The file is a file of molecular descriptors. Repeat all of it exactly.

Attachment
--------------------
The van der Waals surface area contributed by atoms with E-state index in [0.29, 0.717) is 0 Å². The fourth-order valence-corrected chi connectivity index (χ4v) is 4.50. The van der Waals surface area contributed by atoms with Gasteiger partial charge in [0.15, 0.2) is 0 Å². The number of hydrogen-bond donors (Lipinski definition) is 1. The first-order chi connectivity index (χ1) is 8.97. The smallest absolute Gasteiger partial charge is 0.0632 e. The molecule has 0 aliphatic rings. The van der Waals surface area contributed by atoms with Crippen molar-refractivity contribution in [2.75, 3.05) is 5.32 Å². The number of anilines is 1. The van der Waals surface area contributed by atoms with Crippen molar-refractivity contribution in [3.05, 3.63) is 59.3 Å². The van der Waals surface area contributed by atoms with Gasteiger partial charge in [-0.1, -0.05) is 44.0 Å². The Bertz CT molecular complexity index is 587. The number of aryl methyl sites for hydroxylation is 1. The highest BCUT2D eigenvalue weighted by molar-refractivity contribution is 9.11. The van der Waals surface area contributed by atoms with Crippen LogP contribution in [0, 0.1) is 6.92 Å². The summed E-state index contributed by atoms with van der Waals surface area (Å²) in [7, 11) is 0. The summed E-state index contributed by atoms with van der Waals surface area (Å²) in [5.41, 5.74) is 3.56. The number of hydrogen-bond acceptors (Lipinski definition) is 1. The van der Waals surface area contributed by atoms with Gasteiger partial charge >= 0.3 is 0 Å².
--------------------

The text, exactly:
The van der Waals surface area contributed by atoms with E-state index in [0.29, 0.717) is 0 Å². The fourth-order valence-corrected chi connectivity index (χ4v) is 4.50. The van der Waals surface area contributed by atoms with Gasteiger partial charge in [0.15, 0.2) is 0 Å². The number of hydrogen-bond donors (Lipinski definition) is 1. The first-order chi connectivity index (χ1) is 8.97. The smallest absolute Gasteiger partial charge is 0.0632 e. The molecule has 0 aliphatic rings. The van der Waals surface area contributed by atoms with Crippen molar-refractivity contribution in [2.75, 3.05) is 5.32 Å². The number of anilines is 1. The van der Waals surface area contributed by atoms with Crippen molar-refractivity contribution in [3.05, 3.63) is 59.3 Å². The van der Waals surface area contributed by atoms with Gasteiger partial charge in [-0.1, -0.05) is 44.0 Å². The Bertz CT molecular complexity index is 587. The number of aryl methyl sites for hydroxylation is 1. The highest BCUT2D eigenvalue weighted by molar-refractivity contribution is 9.11. The van der Waals surface area contributed by atoms with Crippen LogP contribution in [0, 0.1) is 6.92 Å². The summed E-state index contributed by atoms with van der Waals surface area (Å²) in [7, 11) is 0. The summed E-state index contributed by atoms with van der Waals surface area (Å²) in [5.41, 5.74) is 3.56. The number of hydrogen-bond acceptors (Lipinski definition) is 1. The van der Waals surface area contributed by atoms with Gasteiger partial charge >= 0.3 is 0 Å².